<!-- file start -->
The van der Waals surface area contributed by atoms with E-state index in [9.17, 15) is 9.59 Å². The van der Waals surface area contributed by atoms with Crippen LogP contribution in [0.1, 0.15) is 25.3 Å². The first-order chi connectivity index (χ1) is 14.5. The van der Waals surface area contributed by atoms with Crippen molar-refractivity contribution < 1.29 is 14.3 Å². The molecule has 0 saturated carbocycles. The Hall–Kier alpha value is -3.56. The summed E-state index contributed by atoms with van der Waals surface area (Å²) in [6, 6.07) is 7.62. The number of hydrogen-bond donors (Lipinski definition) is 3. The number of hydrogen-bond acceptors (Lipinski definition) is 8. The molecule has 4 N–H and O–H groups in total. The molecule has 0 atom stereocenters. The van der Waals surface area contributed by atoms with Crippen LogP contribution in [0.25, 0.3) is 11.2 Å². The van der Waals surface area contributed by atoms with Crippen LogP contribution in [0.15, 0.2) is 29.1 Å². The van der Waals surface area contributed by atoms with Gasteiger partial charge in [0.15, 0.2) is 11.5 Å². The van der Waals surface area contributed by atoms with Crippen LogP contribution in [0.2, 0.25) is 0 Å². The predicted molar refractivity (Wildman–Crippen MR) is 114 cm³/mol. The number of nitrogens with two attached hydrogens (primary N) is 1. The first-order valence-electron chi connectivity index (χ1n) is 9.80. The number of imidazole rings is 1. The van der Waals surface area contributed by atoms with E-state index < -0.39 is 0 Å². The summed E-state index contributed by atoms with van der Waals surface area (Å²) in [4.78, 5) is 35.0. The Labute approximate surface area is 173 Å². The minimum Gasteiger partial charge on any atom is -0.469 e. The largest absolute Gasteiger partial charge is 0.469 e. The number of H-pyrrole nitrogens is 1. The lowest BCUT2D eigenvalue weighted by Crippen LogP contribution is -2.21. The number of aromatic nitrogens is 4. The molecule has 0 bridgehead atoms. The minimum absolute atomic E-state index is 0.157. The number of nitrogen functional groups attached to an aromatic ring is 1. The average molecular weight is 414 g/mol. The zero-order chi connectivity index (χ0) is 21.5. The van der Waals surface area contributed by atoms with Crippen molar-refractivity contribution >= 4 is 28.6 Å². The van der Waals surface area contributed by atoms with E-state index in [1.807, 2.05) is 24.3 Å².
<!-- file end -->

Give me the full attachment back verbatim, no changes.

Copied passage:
The van der Waals surface area contributed by atoms with E-state index in [9.17, 15) is 9.59 Å². The van der Waals surface area contributed by atoms with Crippen LogP contribution in [0.1, 0.15) is 25.3 Å². The first-order chi connectivity index (χ1) is 14.5. The van der Waals surface area contributed by atoms with Crippen molar-refractivity contribution < 1.29 is 14.3 Å². The molecule has 0 saturated carbocycles. The Hall–Kier alpha value is -3.56. The summed E-state index contributed by atoms with van der Waals surface area (Å²) in [6, 6.07) is 7.62. The number of hydrogen-bond donors (Lipinski definition) is 3. The number of hydrogen-bond acceptors (Lipinski definition) is 8. The molecule has 4 N–H and O–H groups in total. The molecule has 0 atom stereocenters. The van der Waals surface area contributed by atoms with Crippen LogP contribution in [0.25, 0.3) is 11.2 Å². The van der Waals surface area contributed by atoms with Crippen LogP contribution in [0.15, 0.2) is 29.1 Å². The van der Waals surface area contributed by atoms with Gasteiger partial charge in [0.15, 0.2) is 11.5 Å². The van der Waals surface area contributed by atoms with Crippen LogP contribution in [0.2, 0.25) is 0 Å². The predicted molar refractivity (Wildman–Crippen MR) is 114 cm³/mol. The number of nitrogens with two attached hydrogens (primary N) is 1. The first-order valence-electron chi connectivity index (χ1n) is 9.80. The number of imidazole rings is 1. The van der Waals surface area contributed by atoms with E-state index < -0.39 is 0 Å². The summed E-state index contributed by atoms with van der Waals surface area (Å²) in [4.78, 5) is 35.0. The Labute approximate surface area is 173 Å². The minimum Gasteiger partial charge on any atom is -0.469 e. The largest absolute Gasteiger partial charge is 0.469 e. The number of H-pyrrole nitrogens is 1. The lowest BCUT2D eigenvalue weighted by Crippen LogP contribution is -2.21. The number of aromatic nitrogens is 4. The molecule has 0 bridgehead atoms. The minimum absolute atomic E-state index is 0.157. The number of nitrogen functional groups attached to an aromatic ring is 1. The average molecular weight is 414 g/mol. The zero-order chi connectivity index (χ0) is 21.5. The van der Waals surface area contributed by atoms with Crippen molar-refractivity contribution >= 4 is 28.6 Å². The van der Waals surface area contributed by atoms with E-state index in [1.807, 2.05) is 24.3 Å².